Volume 33, Number 2

Coffee Shop

Roger Sedarat

Knowing the best art shows happen underground, free of government censors and their green police minions, you’d think Amir would have planned his own secret exhibit. But as with the best of creative projects, it came about almost by accident.

In need of extra money for his art supplies, he agreed to help his older Uncle Hisham at his coffee shop. While he hated the idea of busing tables and washing endless cups, working at such a hip place where so many cool musicians, writers and painters hung out made it all worth it. So much about being an artist is being at the right place at the right time, and as he works his way up to take some big curator’s order, who knows? Maybe he’d get his work shown at an even better venue than his old man.

Ironically, though, it was his being in the wrong place at the wrong time that made the real difference in his early career. Getting high in the early evening after work with his friend Esan, a punk guitarist, along with a few of his friends, when someone saw on telegraph that there were protests nearby, they all said fuck it and decided to check it out. Elhan, Esan’s sister, had been brutally treated during her recent arrest, when all she did was ask why the cops were beating on a couple kids she knew from school. For him, anyway, Amir could tell this was not going to be a spectator exercise, especially as he saw him put a few bottles filled with kerosene in his bag.

Since his father’s terrible arrest and indefinite incarceration, Amir tried whenever possible not to overtly call attention to himself. He’d planned like usual to lay relatively low, letting these friends go to the front lines if they so chose. Then, he’d maybe preserve some element of this next riot, perhaps as some kind of graffiti mural under the cover of the darkness.

True to his plan, he found a little patch of grass somewhat above the scene of angry young people throwing rocks and bottles at the cops, much like where a general would sit to observe some great battle. When they started to light a few tires on fire, the smoke in the twilight along with the collective dark shadow of riot police closing in on the protestors looked so amazing and theatrical that Amir actually took out his pencil and sketch pad. After a few pages of capturing the grand scope of the ever escalating conflict, with a swarm of what even from this distance he knew were the local, poorer youth from this neighborhood and the uniformed police charging toward them, he decided to get closer.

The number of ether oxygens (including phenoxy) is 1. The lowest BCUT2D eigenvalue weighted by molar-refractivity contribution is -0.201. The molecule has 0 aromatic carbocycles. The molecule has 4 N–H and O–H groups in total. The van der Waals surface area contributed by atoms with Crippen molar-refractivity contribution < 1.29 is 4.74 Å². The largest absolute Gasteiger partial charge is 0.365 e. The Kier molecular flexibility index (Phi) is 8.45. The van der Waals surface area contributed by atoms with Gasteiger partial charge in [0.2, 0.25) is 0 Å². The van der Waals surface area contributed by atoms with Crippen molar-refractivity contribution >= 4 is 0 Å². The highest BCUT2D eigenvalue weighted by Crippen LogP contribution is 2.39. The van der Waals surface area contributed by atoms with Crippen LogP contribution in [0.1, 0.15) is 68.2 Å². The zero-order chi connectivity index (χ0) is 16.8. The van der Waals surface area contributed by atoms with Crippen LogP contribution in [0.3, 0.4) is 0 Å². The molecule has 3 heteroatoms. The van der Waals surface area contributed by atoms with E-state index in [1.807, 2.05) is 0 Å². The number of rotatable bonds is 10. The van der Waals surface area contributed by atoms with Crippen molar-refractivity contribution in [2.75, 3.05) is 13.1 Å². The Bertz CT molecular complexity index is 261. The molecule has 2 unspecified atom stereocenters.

Rightly afraid of tear gas canisters blasting in one direction, and bottles along with Molotov cocktails thrown in the other way, he sat on a curb beside a large mailbox. By this time there was hand-to-hand combat, or more often than not, police-baton-to-innocent-kid’s-head violence. Sketching frantically, Amir captured a random bloody face screaming in desperation, followed on the next page by the cop they’d manage to pull from his pack and now stood around kicking him to near death.

He almost didn’t have time for what he knew were much-needed details, the increasingly thick tear gas that even from this vantage point was making it hard to breathe and at times to even see. Adding to the unplannedness of these drawings, which would come to have more meaning than he could imagine even in this revolutionary moment, his blurred vision began coming through on the pages, ultimately transforming his depictions into an impressionistic nightmare somehow more real than actual photographs and video he’d watch later.

Feeling at this point he might have drawn enough, which he had to admit was more based on the fear of the ever-increasing violence, he started to close his sketch book and think about turning toward home. Then, in the foreground just to his right, only 200 meters away, he saw one of the kids from this poor neighborhood, a little younger than him, maybe 14 at most, light a Molotov cocktail. As Amir opened his book again and started to sketch the outline of his face and the hand holding the flaming bottle, he saw in real time the target of the makeshift bomb just as the kid started to throw it: A riot policeman on top of a small building with a rifle just before him.

As the blue-yellow flames of the bottle exploded onto the cop, Amir drew the fire as quickly as it consumed him. His burning like the picture appearing before the artist on the page seemed somehow fated, too instantaneous to consider the collision of the bottle with the burning man as anything but inevitable, the arm of the rioter that so fiercely tossed the homemade bomb above the two-story building passing the divine torch, so to speak, to the hand of the artist trembling as he sketched the horrific effects. For a second it seemed the cop’s partner rushing to his aid might save him, but the jacket he threw on him only added more fuel to the fire. “Just like the regime to design cops’ clothes so they burn,” thought Amir, as he immediately captured his black uniform busting into spectacular flames.

Knowing now that things would escalate, he scanned the crowd for a few seconds, searching again for Esan and his friends. Spotting them on the other side of the street from where the kid had thrown the bottle gave him a certain sense of security in the familiar, even as he found himself consumed with worry. So keyed into the convergence of forces, it’s almost like he could intuit what would happen before it did. He wanted to tell them to run away now, immediately, before some imminent terror he could sense and almost, but not quite, see happening.

Then, just as he thought of closing his sketchbook and leaving this scene in the background, he heard, then saw, the massive shooting. One by one, then ten by ten, he saw the crowd of mostly teenagers rat-a-tatted to the ground. The collective massacre looked to him almost unreal, like a performance, something like the taziyeh when believers beat their backs on the streets of Karballah to recreate the martyrdom of Hussein.